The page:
Your house may be clean and tidy and your dog may be fully trained to relieve herself outdoors, but wait until you see what dirty deeds she comes up with when she has nothing better to do.
Digging in the Yard
Unless your dog was part of the planning meeting for your proposed swimming pool, canine excavation in your yard can be quite annoying. You have two choices on how to deal with this very natural canine behavior: stop it altogether or redirect it.
To stop it, keep a close eye on your dog while he’s out in the yard. If you see him begin to dig, run out and stop him using a raised voice or a loud noise of some type. After a while, your dog will realize the pattern of events associated with this activity and stop the behavior.
Some behaviorists suggest soaking your dog with the hose when he digs, but unless you enjoy having a wet dog scratching at the back door, you’d be making things worse for yourself.
Probably the better course of action is to redirect this behavior. Fence off a corner of your yard, take your dog to it and have him watch you bury something there, like a bone or a toy. Encourage him to dig it up and praise him when he does. Repeat this exercise every day with a little treasure for your dog to find until he automatically goes there on his own to dig. If you find him digging elsewhere, stop him, take him to his designated area and let him continue.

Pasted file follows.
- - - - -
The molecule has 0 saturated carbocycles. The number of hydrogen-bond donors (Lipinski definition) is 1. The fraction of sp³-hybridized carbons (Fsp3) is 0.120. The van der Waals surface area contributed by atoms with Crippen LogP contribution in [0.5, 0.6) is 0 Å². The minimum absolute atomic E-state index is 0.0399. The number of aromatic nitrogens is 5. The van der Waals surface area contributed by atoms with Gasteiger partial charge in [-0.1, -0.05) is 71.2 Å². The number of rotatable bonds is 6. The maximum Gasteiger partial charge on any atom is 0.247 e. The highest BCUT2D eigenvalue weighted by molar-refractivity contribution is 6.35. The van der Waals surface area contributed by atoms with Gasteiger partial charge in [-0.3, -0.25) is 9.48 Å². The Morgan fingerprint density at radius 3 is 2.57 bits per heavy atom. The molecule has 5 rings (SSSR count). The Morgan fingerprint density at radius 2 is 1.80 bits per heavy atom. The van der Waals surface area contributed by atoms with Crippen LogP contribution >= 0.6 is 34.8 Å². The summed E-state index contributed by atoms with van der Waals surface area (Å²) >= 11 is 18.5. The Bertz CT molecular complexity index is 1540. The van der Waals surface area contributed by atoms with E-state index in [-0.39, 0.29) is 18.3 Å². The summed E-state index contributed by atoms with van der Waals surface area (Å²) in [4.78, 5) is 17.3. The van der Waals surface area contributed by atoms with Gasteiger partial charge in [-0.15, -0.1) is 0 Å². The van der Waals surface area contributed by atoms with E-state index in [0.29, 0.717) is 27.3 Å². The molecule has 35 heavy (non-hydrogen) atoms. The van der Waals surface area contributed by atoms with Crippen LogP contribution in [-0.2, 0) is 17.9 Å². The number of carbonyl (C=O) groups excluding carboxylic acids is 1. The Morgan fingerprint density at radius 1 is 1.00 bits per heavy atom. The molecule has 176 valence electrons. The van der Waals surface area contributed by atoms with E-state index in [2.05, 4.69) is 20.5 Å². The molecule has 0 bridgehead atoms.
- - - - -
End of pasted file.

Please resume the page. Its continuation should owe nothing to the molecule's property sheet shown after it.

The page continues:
Getting into the Garbage
No matter how well behaved he is in your presence and how much your dog likes to please you, the temptation to raid the garbage pail is too good to pass up, particularly when he’s alone and bored.
Keep your trash under the sink and put a childproof fastener on the cupboard door. Or keep it in a separate, closed off room such as your garage or laundry room. If you can’t do either of these, invest in trashcans that have closing lids and add an air freshener to the trash every now and then to make the smell less appealing.
The worst thing you can do is wait to see if your dog does enjoy a quick rummage through the trash and then decide to do something about it. In this scenario, no matter what you do, he will only get more and more inventive about breaking into it, probably being even more destructive in the process.
Some dogs eat their own or other dogs’ excrement. This behavior is called coprophagia and is a more scientific way of saying, “My dog likes to eat poop.” Some say that feces contain an array or nutrients and vitamins for dogs, but there is no accounting for taste and it’s not a very acceptable pastime.
One way to deal with this is to make a “poop sweep” of your yard on a daily basis. A better strategy would be to have your dog trained to defecate on command so that you can pick it up right away.
Some folks have had success in reducing the behavior by changing their dog’s diet. It’s worth a try . . . but don’t be surprised if it makes little difference.
Eating stool is a behavior most commonly developed in bored dogs, so you have to make sure that you give your dog plenty of regular exercise.
If you’re out walking your dog and he suddenly becomes obsessed with a nice fresh pile, give a firm tug on the leash to steer his attention towards more appropriate activities.
Rolling in stool also appears to be a particularly desirable practice for some dogs. It probably has to do with territory marking and hiding his own smell so he can be an effective hunter. This behavior can be corrected by distracting your dog when he appears to be looking for a good spot to roll around. A busy dog who gets regular exercise isn’t constantly looking for messy activities to keep from getting bored.